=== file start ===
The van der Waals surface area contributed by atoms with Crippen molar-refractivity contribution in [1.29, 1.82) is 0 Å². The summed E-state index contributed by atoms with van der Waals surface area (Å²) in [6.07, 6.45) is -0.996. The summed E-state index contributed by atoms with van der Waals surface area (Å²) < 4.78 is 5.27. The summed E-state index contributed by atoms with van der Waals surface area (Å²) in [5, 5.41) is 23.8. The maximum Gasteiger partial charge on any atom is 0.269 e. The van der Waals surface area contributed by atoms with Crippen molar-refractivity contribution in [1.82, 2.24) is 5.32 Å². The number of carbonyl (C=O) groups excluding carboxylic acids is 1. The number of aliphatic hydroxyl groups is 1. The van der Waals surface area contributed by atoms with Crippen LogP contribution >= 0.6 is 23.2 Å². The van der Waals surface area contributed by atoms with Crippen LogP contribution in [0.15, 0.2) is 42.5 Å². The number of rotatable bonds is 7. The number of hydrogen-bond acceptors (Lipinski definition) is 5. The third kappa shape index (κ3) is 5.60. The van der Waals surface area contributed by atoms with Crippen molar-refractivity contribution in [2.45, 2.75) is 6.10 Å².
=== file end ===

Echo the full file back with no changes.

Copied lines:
The van der Waals surface area contributed by atoms with Crippen molar-refractivity contribution in [1.29, 1.82) is 0 Å². The summed E-state index contributed by atoms with van der Waals surface area (Å²) in [6.07, 6.45) is -0.996. The summed E-state index contributed by atoms with van der Waals surface area (Å²) < 4.78 is 5.27. The summed E-state index contributed by atoms with van der Waals surface area (Å²) in [5, 5.41) is 23.8. The maximum Gasteiger partial charge on any atom is 0.269 e. The van der Waals surface area contributed by atoms with Crippen molar-refractivity contribution in [1.82, 2.24) is 5.32 Å². The number of carbonyl (C=O) groups excluding carboxylic acids is 1. The number of aliphatic hydroxyl groups is 1. The van der Waals surface area contributed by atoms with Crippen LogP contribution >= 0.6 is 23.2 Å². The van der Waals surface area contributed by atoms with Crippen LogP contribution in [0.15, 0.2) is 42.5 Å². The number of rotatable bonds is 7. The number of hydrogen-bond acceptors (Lipinski definition) is 5. The third kappa shape index (κ3) is 5.60. The van der Waals surface area contributed by atoms with Crippen molar-refractivity contribution in [2.45, 2.75) is 6.10 Å².